ROCHESTER, Minn. — It's been brushed to the side in our focus on COVID-19: childhood immunizations.
Ironically, these very shots are among the proposed reasons why young children do not do as bad with the coronavirus in general. For example, a recent Mayo Clinic preprint (meaning a study that has not yet been peer-reviewed) found that recent receipt of polio, influenza, MMR and pneumonia vaccines all predicted a lower rate of COVID-19.
That benefit could have been related to the likelihood that children who get shots are protected from exposures to viruses in general, but several mechanisms suggest the immune system gets stronger at fighting everything with immunizations, including COVID-19.
The flu shot is proposed to increase T-cells that have so-called cross-reactivity, or general cellular immunity. The MMR vaccine has been called a potentially "low-risk-high-reward preventive measure in saving lives during the COVID-19 pandemic.”
And researchers probing the mechanism for this nonspecific protection have proposed that the MMR vaccine "could provide a broad neutralizing antibody against numbers of diseases, including COVID-19." Immunizations are also expected to reduce demand for services as the virus resurges in the fall.
And yet use of these interventions has plunged. As of late June, 70-80% of children had missed routine well-child care due to COVID-19, according to the Minnesota Medical Association. The reasons for the drop-off include the ceasing of all elective care during COVID-19 lockdown, but also the reluctance of parents to bring their children into a clinical setting for fear of contracting the virus.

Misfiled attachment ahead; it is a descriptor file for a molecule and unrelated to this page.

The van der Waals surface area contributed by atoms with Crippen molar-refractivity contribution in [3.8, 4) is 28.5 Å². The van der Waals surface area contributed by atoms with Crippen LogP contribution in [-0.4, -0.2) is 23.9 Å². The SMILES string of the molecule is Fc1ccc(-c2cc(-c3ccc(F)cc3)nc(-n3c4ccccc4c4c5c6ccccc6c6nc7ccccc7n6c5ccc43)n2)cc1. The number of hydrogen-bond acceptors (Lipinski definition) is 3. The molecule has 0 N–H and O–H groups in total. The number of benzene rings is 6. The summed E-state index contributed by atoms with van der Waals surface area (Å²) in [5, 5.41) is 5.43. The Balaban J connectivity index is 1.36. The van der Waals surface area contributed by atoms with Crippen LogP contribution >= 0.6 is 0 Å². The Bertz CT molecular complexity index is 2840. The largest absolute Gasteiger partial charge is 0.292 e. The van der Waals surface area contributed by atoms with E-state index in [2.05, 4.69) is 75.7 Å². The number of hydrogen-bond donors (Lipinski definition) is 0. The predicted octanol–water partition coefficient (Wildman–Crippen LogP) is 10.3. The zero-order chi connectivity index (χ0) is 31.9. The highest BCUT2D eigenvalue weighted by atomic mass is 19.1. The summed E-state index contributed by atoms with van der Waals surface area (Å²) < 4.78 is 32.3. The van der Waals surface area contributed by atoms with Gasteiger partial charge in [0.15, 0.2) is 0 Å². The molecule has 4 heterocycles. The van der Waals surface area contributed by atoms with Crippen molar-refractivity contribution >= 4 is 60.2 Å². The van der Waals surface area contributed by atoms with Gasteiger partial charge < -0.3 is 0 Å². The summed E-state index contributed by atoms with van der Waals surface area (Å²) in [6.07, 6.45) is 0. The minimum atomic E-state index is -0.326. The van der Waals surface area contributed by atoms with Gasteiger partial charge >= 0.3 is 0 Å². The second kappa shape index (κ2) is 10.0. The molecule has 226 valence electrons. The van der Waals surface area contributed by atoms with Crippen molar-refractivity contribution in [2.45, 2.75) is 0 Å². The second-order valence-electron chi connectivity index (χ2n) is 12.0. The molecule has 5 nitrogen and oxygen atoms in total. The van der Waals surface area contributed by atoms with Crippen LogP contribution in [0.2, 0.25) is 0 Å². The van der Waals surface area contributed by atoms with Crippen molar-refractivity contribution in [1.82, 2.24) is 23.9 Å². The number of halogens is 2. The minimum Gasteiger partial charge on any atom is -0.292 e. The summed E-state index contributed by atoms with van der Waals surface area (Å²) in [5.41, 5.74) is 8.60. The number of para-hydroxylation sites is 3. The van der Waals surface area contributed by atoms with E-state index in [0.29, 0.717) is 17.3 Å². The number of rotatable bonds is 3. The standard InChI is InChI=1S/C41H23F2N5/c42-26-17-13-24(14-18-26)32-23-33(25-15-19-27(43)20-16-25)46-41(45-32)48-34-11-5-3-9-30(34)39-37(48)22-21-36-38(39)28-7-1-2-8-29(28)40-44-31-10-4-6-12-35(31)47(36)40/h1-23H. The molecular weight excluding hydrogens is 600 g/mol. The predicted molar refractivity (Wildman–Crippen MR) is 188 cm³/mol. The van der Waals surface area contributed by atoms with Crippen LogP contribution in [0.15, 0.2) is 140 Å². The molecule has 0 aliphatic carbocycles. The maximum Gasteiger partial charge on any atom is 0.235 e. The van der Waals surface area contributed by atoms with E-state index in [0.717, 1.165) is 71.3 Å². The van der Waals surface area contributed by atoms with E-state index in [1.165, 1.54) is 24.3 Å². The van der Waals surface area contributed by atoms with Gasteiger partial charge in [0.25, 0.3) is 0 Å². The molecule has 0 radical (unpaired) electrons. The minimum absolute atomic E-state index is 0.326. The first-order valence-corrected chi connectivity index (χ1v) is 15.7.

“Minnesota’s physicians strongly urge parents to continue with their children’s routine vaccinations for the health and safety of their children, families and the community,” said Dr. Keith Stelter, MMA president in a statement last month. “Health care practices and clinics are doing their part to ensure a safe, secure and healthy environment for patients and vaccinations.”
State Commissioner of Health Jan Malcolm built on this appeal during a Wednesday afternoon, Aug. 5, COVID-19 media call, citing a lower figure — decreases of 30% from this time last year — while underscoring that "well child visits where immunization screening happens are still considered essential visits," and that "delaying vaccines can leave children vulnerable, and could mean they require catching up later in the year, potentially during another outbreak."
Malcolm urged parents to review their children's immunization status and make sure they are up to date with vaccines by calling the state health department at 651-201-3980 or visiting www.health.state.mn.us/immunize to request a copy of their child's current immunizations records.
"We want to emphasize that our providers have worked very hard to make it safe to access well child care," Malcolm said, "including in-home visits, drive-up clinics, and adding designated hours or rooms for well child visits."
Minnesota reported 629 cases of COVID-19 Wednesday. The state now has 57,779 laboratory-confirmed cases of coronavirus.
Among the counties showing upticks in new cases, St. Louis County recorded 21 new cases on Wednesday.
The state recorded an additional nine deaths from the virus on Wednesday. The deaths were recorded among residents of Aitkin, Crow Wing, Dakota, Scott and Hennepin counties, the latter of which reported five deaths. Four of the nine deaths were among residents of long-term care.
An additional 11,730 tests were reported on Wednesday. The state's health systems have now tested 887,623 residents for COVID-19.
ICU use for the virus dropped by seven beds to 152, while non-ICU hospitalization for COVID-19 dropped by 16 to 153.
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Minnesota Department of Health COVID-19 hotline: 651-201-3920.
Minnesota Department of Health COVID-19 website: Coronavirus Disease (COVID-19) website.